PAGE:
net use works for me for Unavailable mapped drives in Win7. ty –  Mat M Nov 5 '13 at 20:36

I had a similar problem and discovered I could force a reconnection with a simple "dir x:" from the command line (where X: was the mapped but disconnected drive.) This was from a Server 2003 system to mapped drives on XP and Win7 computers.

I created a batch file, wake_network_drives.bat, with these two lines:

    dir x:
    dir z:

and set a scheduled task to run it nightly before the backup program that was failing because the drives were occasionally showing as disconnected.

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This works. Even if the dir command gives you an error, it tends to wake up the disconnected network drive. This is the best answer of them all. –  3noch Sep 27 '12 at 20:59

I have the same problem with multiple connections, and it's intermittent. When I reboot the computer, sometimes the connection is "good" and sometimes not. I don't have the password problem since I'm on a company LAN, but still I have the other aspect of the problem.

I've created a batch file called ex.bat, and stored it (along with many other things) in a \util directory that I put in my path. I can type "ex h:" and it will run Windows Explorer and set it to go directly to the h: drive. Here is the batch file:

start explorer /e,/select,%1

This works, with a lot fewer keystrokes. Or if it doesn't work at first, hit the Enter key to open the h: root folder and display the contents. Or, type "ex h:\sub" where the subfolder "sub" exists.

This problem seems to have gotten a lot worse recently, perhaps due to one of the Windows XP security patches.

Another thing to try is on the server side. On Windows servers, modifying a Registry key is supposed to keep the server from disconnecting its connections on a timeout. I do this on pretty much all our servers. The file is:

Windows Registry Editor Version 5.00

[HKEY_LOCAL_MACHINE\SYSTEM\CurrentControlSet\Services\lanmanserver\parameters]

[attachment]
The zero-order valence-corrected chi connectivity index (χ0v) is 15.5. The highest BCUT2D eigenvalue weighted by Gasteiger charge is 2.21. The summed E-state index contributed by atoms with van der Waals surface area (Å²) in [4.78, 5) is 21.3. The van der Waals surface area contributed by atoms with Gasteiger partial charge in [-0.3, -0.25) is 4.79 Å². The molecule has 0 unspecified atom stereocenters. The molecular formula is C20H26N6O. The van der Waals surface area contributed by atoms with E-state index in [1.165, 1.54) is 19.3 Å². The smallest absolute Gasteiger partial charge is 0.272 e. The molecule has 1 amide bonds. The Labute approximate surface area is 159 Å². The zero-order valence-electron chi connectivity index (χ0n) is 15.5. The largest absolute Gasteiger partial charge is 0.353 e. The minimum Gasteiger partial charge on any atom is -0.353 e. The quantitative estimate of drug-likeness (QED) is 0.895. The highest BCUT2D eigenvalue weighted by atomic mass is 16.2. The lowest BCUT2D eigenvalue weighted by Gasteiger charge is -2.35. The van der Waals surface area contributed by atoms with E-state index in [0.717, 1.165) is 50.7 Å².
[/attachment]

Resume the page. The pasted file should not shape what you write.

"autodisconnect"=dword:ffffffff
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I have to start Windows 7 before I can run the VPN program which connects me to the company network drives. Therefore my network drives don't automatically reconnect, only opening them in Windows Explorer reconnects them.

I have made a small batch file to start the VPN, reconnect the network drives, and start some applications I always uses.

In my Batch file I have the following:

REM Connect VPN here...

REM Opens an Explorer window looking at T: forcing a reconnect
Start /min explorer t:\

timeout 3 /nobreak

REM Kill all Explorer windows beginning with "T_drive" in the title
Taskkill /fi "windowtitle eq T_drive*"

REM Finish starting up here...

exit

The Taskkill /fi "windowtitle eq" command is case sensitive!

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If you aren't opposed to keeping these passwords in plain text in a batch you can script a delete and remap including credentials.

net use H: /delete
net use H: \\server\share /user:domain\user password /persistent:yes

I know it doesn't meet your requirement of not deleting the share, but it resolves the root of the problem of having to remember passwords.

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This is probably a stupid question, but assuming your "disconnected" drive is H:, have you tried just changing directly to the drive?